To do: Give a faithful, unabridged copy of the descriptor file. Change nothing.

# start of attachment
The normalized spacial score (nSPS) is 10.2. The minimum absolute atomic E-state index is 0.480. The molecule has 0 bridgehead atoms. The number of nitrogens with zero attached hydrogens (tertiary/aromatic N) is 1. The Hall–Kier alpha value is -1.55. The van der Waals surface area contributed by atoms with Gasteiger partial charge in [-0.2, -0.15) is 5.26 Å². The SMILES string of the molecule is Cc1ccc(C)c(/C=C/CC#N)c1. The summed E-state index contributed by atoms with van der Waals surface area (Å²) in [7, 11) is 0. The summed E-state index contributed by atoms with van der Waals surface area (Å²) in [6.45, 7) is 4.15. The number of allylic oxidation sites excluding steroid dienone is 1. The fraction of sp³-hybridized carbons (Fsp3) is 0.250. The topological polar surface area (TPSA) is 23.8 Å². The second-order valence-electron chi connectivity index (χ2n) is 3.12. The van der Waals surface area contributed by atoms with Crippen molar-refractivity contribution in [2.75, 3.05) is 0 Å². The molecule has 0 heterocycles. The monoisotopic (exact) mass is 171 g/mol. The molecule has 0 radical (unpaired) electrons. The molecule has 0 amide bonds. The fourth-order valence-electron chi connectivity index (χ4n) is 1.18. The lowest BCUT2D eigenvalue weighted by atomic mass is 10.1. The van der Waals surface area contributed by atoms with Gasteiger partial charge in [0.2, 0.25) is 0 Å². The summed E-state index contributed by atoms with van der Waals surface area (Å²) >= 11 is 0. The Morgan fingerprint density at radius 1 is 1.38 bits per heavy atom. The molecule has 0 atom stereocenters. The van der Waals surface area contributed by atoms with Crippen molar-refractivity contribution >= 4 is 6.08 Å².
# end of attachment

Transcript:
The normalized spacial score (nSPS) is 10.2. The minimum absolute atomic E-state index is 0.480. The molecule has 0 bridgehead atoms. The number of nitrogens with zero attached hydrogens (tertiary/aromatic N) is 1. The Hall–Kier alpha value is -1.55. The van der Waals surface area contributed by atoms with Gasteiger partial charge in [-0.2, -0.15) is 5.26 Å². The SMILES string of the molecule is Cc1ccc(C)c(/C=C/CC#N)c1. The summed E-state index contributed by atoms with van der Waals surface area (Å²) in [7, 11) is 0. The summed E-state index contributed by atoms with van der Waals surface area (Å²) in [6.45, 7) is 4.15. The number of allylic oxidation sites excluding steroid dienone is 1. The fraction of sp³-hybridized carbons (Fsp3) is 0.250. The topological polar surface area (TPSA) is 23.8 Å². The second-order valence-electron chi connectivity index (χ2n) is 3.12. The van der Waals surface area contributed by atoms with Crippen molar-refractivity contribution in [2.75, 3.05) is 0 Å². The molecule has 0 heterocycles. The monoisotopic (exact) mass is 171 g/mol. The molecule has 0 radical (unpaired) electrons. The molecule has 0 amide bonds. The fourth-order valence-electron chi connectivity index (χ4n) is 1.18. The lowest BCUT2D eigenvalue weighted by atomic mass is 10.1. The van der Waals surface area contributed by atoms with Gasteiger partial charge in [0.2, 0.25) is 0 Å². The summed E-state index contributed by atoms with van der Waals surface area (Å²) >= 11 is 0. The Morgan fingerprint density at radius 1 is 1.38 bits per heavy atom. The molecule has 0 atom stereocenters. The van der Waals surface area contributed by atoms with Crippen molar-refractivity contribution >= 4 is 6.08 Å².